Genocide Games Bring Windfall to Chinese Sportswear Manufacturers

Gold medallist China's Gu Ailing Eileen gestures on the podium during the freestyle skiing women's freeski big air victory ceremony at the Beijing Medals Plaza in Beijing on February 8, 2022. (Photo by Manan Vatsyayana/AFP via Getty Images)
Manan Vatsyayana/AFP via Getty Images

Chinese state media gloated over the weekend that the Beijing Winter Olympics generated a windfall of profits for domestic sportswear companies – companies which, of course, would have no scruples about using forced labor from the oppressed Uyghur Muslims to create their products.

The unwatched Genocide Games were a disaster for American networks and promoters, but China’s state-run Global Times on Saturday claimed “snow mania” was producing “surging orders from both home and abroad” for Chinese-made winter sports gear:

With China achieving its goal of engaging 300 million people in winter sports prior to the Beijing 2022 Winter Olympics, a huge market has formed up, which will greatly boost the development of China’s winter sports equipment manufacturing industries, Jiang Yiyi, deputy head of the School of Leisure Sports and Tourism under the Beijing Sport University, told the Global Times on Saturday.

“After the Winter Olympics, snow and ice enthusiasm will continue for a long time in China. The ski market, in particular, is expected to accelerate. It is expected that by 2030, the number of domestic skiers will be close to 60 million, on par with the world’s super ski powers like the US, France and Austria,” said Wu.

The Winter Olympics will promote the development of the winter sports manufacturing sector in the long run, according to Jiang.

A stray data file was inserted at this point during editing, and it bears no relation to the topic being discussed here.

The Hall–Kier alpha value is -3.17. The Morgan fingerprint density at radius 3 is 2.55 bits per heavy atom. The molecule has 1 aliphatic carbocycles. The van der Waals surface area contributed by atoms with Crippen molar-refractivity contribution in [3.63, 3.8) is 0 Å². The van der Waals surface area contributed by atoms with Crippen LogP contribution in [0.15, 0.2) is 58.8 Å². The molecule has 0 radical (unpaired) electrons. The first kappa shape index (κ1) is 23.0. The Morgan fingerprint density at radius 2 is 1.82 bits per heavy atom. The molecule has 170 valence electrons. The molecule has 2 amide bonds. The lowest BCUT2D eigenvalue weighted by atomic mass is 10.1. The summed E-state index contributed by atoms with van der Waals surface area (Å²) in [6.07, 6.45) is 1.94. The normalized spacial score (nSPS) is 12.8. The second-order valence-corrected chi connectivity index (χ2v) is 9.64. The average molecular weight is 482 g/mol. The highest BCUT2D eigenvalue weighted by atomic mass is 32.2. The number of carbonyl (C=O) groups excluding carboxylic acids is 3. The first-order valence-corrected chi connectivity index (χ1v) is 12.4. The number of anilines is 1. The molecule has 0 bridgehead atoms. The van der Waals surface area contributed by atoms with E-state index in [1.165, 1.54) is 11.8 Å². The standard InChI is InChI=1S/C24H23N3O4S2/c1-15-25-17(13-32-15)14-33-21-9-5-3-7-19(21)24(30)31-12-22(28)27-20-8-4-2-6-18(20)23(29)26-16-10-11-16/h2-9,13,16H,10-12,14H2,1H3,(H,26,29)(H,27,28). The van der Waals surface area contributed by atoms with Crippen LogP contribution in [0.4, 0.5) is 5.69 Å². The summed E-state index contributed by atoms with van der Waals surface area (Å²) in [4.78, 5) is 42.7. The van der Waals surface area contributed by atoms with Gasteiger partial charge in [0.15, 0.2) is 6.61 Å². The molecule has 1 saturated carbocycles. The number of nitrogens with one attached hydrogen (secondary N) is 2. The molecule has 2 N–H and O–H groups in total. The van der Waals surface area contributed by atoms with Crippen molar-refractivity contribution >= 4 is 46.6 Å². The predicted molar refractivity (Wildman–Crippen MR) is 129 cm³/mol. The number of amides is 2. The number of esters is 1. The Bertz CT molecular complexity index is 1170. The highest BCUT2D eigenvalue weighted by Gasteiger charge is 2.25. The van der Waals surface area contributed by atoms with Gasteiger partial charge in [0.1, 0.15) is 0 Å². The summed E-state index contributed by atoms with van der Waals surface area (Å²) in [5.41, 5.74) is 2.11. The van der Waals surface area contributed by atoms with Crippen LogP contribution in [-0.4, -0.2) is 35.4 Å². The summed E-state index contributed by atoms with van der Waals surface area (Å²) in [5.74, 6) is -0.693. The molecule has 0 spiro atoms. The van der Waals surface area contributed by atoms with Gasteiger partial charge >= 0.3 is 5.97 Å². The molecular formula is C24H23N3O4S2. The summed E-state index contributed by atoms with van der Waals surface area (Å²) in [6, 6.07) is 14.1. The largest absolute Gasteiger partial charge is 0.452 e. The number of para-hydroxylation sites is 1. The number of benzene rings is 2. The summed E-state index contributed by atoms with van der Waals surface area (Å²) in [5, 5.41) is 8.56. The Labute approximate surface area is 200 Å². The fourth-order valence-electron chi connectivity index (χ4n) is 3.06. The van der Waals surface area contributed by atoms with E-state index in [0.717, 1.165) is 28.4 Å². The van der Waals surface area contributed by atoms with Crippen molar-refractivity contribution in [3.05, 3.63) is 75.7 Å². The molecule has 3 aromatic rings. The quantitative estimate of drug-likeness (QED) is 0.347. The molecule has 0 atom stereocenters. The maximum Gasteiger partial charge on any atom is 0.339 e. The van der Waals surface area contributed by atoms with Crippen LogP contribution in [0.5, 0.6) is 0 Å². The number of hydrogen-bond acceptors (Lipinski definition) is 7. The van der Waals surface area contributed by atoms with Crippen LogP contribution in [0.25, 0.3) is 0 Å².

The Associated Press

Matej Svancer of Austria trains ahead of the men’s freestyle skiing big air qualification round of the 2022 Winter Olympics, Monday, Feb. 7, 2022, in Beijing. (AP Photo/Matt Slocum)

The Global Times quoted one Chinese snowboard manufacturer and one company that makes ski poles and snowshoes claiming overseas orders surged because of the Beijing Winter Olympics, and online retail giant Alibaba reported increased worldwide orders for Chinese ski products, but most of the article was devoted to increased domestic sales from companies that claimed the Olympics produced a massive surge of interest in winter sports among the Chinese.

Another triumphalist Global Times piece on Sunday applauded “Chinese 18-year-old skier star Gu Ailing” (until recently an American who competed under the name Eileen Gu) for glamorizing the Olympics and kickstarting a revolution in Chinese sports fashion.

The Chinese Communist paper swooned over Gu for holding a “fashion show” from her room on social media and touting products from Anta, a Chinese sportswear company and official partner of the Chinese Olympic Committee.

The Global Times claimed the Genocide Games “catapulted many home-grown brands like Anta, Li Ning and Peak to global star brands” with “huge growth opportunities” now that their “brand awareness” has been boosted.


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